More of the collection of photographs taken by Donald Shields in 1904
The steamship “Queen Of The Broads” pictured on the River Bure in 1904. This famous passenger steamer was built at Cobholm Island in Great Yarmouth in 1889, was 74 feet in length with a 13 foot beam and was powered by a 70hp compound steam engine. The Queen Of The Broads made daily return trips between Wroxham and Great Yarmouth, carrying up to 180 passengers at a time and continued to operate in the Broads right up until 1976 when she was de-commissioned and then broken up.
For many visitors to the area in 1904, their entry point would have been via the paddle steamers which made daily trips to and from London and the South East coast, carrying hundreds of passengers at a time. Many Broadland cruises also made Great Yarmouth a stopover point whilst waiting for the tides to cross Breydon, or to pick up fresh supplies. The tourist industry was flourishing here with many new hotels and boarding houses springing up to cater for the demand, but fishing was still the main industry of the port. Here we see a local trawler making it’s way out of the harbour entrance at Gorleston in 1904.
Another Yarmouth drifter is being towed out to sea by a steam tug.
Another pair of fishing boats are being towed towards the harbour mouth by a steam tug. At the peak of the fishing industry during the Edwardian era, over 9,00 men were working on the drifters and fishing boats which operated out of Great Yarmouth. Alongside this were the ancillary services such as the shipwrights, net and rope makers, coopers, smokehouses etc., and the famous herring girls who prepared the fish.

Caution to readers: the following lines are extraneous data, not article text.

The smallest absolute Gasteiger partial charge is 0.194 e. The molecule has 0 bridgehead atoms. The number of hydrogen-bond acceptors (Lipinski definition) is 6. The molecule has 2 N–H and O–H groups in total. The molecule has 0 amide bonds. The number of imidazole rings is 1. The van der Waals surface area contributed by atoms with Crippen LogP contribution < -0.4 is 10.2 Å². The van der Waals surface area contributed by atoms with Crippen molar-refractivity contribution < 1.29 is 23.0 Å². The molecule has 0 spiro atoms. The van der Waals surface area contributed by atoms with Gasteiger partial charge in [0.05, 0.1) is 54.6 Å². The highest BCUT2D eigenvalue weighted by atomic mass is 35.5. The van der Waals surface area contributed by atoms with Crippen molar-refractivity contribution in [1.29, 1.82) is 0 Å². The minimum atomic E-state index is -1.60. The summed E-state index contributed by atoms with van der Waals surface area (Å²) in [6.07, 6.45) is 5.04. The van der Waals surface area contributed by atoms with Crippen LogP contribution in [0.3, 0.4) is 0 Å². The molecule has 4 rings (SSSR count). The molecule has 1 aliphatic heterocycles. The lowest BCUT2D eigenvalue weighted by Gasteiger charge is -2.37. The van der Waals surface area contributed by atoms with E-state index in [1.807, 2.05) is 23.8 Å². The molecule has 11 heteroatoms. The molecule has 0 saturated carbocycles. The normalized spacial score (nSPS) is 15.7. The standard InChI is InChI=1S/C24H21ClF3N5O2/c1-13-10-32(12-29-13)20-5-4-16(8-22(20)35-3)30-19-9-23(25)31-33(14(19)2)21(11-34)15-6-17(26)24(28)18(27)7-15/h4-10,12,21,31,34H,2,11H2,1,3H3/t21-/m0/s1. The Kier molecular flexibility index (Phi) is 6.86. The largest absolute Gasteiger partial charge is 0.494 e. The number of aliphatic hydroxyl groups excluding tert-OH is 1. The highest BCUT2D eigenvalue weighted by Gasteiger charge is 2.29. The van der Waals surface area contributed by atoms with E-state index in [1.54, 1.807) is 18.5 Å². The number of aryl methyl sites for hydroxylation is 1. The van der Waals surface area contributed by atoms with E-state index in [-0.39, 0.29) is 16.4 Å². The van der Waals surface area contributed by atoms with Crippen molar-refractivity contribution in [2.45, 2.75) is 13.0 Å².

It wasn’t just local boats which brought fish into Great Yarmouth. Here we see a pair of Scottish fishing vessels being towed into port by steam tug. The boat on the left is from Kirkcaldy in Fife, and the one on the right is from Banff in Aberdeenshire.
More drifters moored at the quay in Great Yarmouth in 1904. The tower of the town hall can be seen in the background.
A double ended “Zulu” fishing boat from Banff makes it’s way in to port through the harbour entrance at Gorleston in 1904.
Another photograph taken at Gorleston harbour mouth.
Once into Yarmouth, the days catch was unloaded at the fish wharf. These are probably herring seen above which were known locally as “silver darlings”. Such was the extent of the fishing industry in Great Yarmouth around this time that, in 1907, some 80 million herring were brought to the fish wharf on one single day alone!
A busy scene at the fish wharf in Great Yarmouth from 1904.
Baskets of fish lined up on the quay side at Great Yarmouth.
Another photograph taken at the same time.
Another image of the fish wharf taken by Donald in 1904.
The herring girls pictured at Great Yarmouth gutting and preparing the fish for packing. Herring is a migratory fish and large groups of these girls, mainly from Scotland, would follow the fishing around the coast of Britain. It was hard and back breaking work, but also a highly skilled job and, because of the sheer volume of fish brought into the ports, there was not enough labour to be found within the local fishing communities, hence the need for this travelling workforce.